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The St. John’s Education in Action

September 23, 2018 | By Anne Kniggendorf

Sullivan, Drake, and child
Stassia Sullivan (left), Grae Drake, and their child Kieren enjoy the outdoors.

When Stassia Sullivan (SF06) and Grae Drake (SF05) went on their first date her sophomore and his junior year at St. John’s College, they never could have imagined the life they would build together.

Then, they were watching the leaves change, listening to the Mortal Kombat soundtrack, and trying to imagine what the future would hold; now, they live on the Olympic Peninsula, Sullivan works as an emergency room physician, Drake serves as an executive at an education start up, and they’ve just had their second child.

The path there was anything but linear, however. After he finished at St. John’s, Drake stayed in Santa Fe and worked in restaurants while Sullivan was a senior. Like many new graduates, he wasn’t quite sure what field would be a fit for him.

“Ever since my adolescence, I’ve been lashing about for a sense of meaning, and I hadn’t found a lot that gave it to me,” he recalls. “I did with St. John’s, which I was very happy about. And I did with my relationship with Stassia, which I was nervous about but hopeful for.”

He paid off his student loans with a job in mortgage lending, but found no meaning in that office. Later, he graduated in the top 10 percent of his law class, but a few years of working in the legal profession also left him cold.

When the couple moved to New York for Stassia’s medical training, however, he began working at a young company that helps professionals transition into careers in web development, data science, and design. He found that he loved the educational component and now oversees the part of the company that handles curriculum design, mentorship, and education delivery. Ultimately, it was his St. John’s education that helped him find that passion.

“When I talk with people, my ability to listen to them, understand exactly where they’re coming from, and specifically address their concerns is a skill set I developed at St. John’s that has been extremely useful to me professionally,” he says.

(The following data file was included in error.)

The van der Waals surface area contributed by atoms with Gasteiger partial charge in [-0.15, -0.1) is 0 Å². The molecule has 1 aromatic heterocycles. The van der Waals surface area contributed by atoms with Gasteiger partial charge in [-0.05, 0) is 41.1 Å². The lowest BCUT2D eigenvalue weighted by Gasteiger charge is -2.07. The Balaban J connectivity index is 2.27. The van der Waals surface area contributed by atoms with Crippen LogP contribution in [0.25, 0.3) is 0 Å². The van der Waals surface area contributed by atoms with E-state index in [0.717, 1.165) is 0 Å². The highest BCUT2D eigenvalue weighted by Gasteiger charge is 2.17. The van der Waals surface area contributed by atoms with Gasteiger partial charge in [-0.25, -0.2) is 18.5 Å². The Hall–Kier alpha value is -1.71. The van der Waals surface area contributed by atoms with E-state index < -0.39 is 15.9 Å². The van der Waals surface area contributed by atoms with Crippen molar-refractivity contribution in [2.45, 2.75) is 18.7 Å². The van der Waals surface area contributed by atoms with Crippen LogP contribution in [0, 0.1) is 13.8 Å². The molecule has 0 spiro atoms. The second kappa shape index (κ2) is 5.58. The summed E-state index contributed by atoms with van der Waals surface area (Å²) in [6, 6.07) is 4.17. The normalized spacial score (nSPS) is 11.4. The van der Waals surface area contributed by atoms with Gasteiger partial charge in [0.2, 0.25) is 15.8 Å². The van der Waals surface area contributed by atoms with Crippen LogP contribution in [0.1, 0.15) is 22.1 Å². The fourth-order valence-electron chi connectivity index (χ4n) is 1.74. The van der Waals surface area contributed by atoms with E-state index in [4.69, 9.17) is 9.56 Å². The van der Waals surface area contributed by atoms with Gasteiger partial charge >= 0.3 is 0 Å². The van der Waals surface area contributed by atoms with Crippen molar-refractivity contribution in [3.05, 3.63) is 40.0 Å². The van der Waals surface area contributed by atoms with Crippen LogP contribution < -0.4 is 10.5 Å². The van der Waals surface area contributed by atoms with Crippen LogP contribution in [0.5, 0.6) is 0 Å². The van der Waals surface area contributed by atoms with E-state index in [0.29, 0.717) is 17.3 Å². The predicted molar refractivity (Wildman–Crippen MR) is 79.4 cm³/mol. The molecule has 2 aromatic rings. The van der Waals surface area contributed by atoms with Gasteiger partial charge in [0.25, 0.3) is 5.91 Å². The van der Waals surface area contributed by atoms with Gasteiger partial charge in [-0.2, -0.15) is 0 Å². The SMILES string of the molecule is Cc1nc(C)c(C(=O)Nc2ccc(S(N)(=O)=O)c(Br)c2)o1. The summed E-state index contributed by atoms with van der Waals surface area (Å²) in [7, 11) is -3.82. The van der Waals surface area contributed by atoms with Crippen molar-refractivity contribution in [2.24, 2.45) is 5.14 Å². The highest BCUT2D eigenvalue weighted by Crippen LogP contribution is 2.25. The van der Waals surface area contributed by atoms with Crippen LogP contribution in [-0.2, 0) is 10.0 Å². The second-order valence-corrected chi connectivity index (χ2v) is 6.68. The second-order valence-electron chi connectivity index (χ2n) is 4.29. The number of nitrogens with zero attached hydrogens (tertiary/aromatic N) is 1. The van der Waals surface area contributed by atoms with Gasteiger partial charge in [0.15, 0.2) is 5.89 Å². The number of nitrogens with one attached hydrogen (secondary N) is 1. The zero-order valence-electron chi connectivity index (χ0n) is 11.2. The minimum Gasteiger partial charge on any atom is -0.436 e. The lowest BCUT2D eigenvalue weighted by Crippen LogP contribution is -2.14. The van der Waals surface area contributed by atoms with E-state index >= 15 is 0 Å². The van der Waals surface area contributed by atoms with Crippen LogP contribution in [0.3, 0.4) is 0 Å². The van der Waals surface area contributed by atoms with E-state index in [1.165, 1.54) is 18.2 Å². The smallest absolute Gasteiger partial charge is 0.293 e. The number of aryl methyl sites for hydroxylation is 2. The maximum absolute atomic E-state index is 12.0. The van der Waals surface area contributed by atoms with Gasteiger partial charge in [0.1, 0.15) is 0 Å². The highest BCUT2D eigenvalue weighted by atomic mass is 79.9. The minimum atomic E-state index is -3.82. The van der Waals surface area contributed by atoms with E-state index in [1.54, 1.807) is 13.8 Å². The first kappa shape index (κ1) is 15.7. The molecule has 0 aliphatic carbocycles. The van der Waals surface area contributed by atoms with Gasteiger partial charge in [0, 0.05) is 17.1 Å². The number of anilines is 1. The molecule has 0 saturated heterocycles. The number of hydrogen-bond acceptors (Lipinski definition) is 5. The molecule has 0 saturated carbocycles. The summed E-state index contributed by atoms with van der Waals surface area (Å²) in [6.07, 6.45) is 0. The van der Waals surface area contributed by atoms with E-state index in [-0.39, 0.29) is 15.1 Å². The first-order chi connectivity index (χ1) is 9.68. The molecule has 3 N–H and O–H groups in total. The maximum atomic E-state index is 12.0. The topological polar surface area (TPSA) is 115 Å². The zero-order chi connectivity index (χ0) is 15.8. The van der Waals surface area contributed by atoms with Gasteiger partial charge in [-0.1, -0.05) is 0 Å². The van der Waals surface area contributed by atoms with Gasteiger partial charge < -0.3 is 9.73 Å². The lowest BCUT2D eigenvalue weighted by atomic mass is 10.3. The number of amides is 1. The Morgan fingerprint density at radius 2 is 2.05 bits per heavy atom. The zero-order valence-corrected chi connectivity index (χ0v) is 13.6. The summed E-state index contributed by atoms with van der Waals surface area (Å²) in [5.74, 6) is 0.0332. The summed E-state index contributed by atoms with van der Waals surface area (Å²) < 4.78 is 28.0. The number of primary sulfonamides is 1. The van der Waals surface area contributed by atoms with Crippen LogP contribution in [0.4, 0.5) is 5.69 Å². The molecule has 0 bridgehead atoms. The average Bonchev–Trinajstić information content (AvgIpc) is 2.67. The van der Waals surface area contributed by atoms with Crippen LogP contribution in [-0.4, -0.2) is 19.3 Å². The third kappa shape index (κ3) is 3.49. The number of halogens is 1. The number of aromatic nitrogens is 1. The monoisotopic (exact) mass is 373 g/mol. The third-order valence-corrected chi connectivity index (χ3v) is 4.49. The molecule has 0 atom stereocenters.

Communication skills developed in the Program were also instrumental in Sullivan’s career development, though her path was not as winding as her partner’s. While she never thought she’d follow in her father’s footsteps in the field of emergency medicine, she says she loved the science at St. John’s and began leaning toward medicine her senior year.

“As an emergency physician, I’m meeting person after person that I’ve never met before, and I need to be able to talk to them in a few minutes and have them tell me the truth about why they’re there,” she says. “It wasn’t until being in residency [that] I thought, ‘When you go to St. John’s, you learn how to talk to people; you learn how to listen to a person, then you understand the way in which to talk to them. That part is the most important part of my job,” she says.

And one in which she excels, according to Drake.

Stassia thinks that developing the conversational back and forth happens so naturally at St. John’s, and is so enjoyable, that most people don’t notice that they’re cultivating a skill.

“For me coming out of St. John’s, I was just like: This is how you talk to people,” she says. “This is what you do. I never looked at it as a skill.”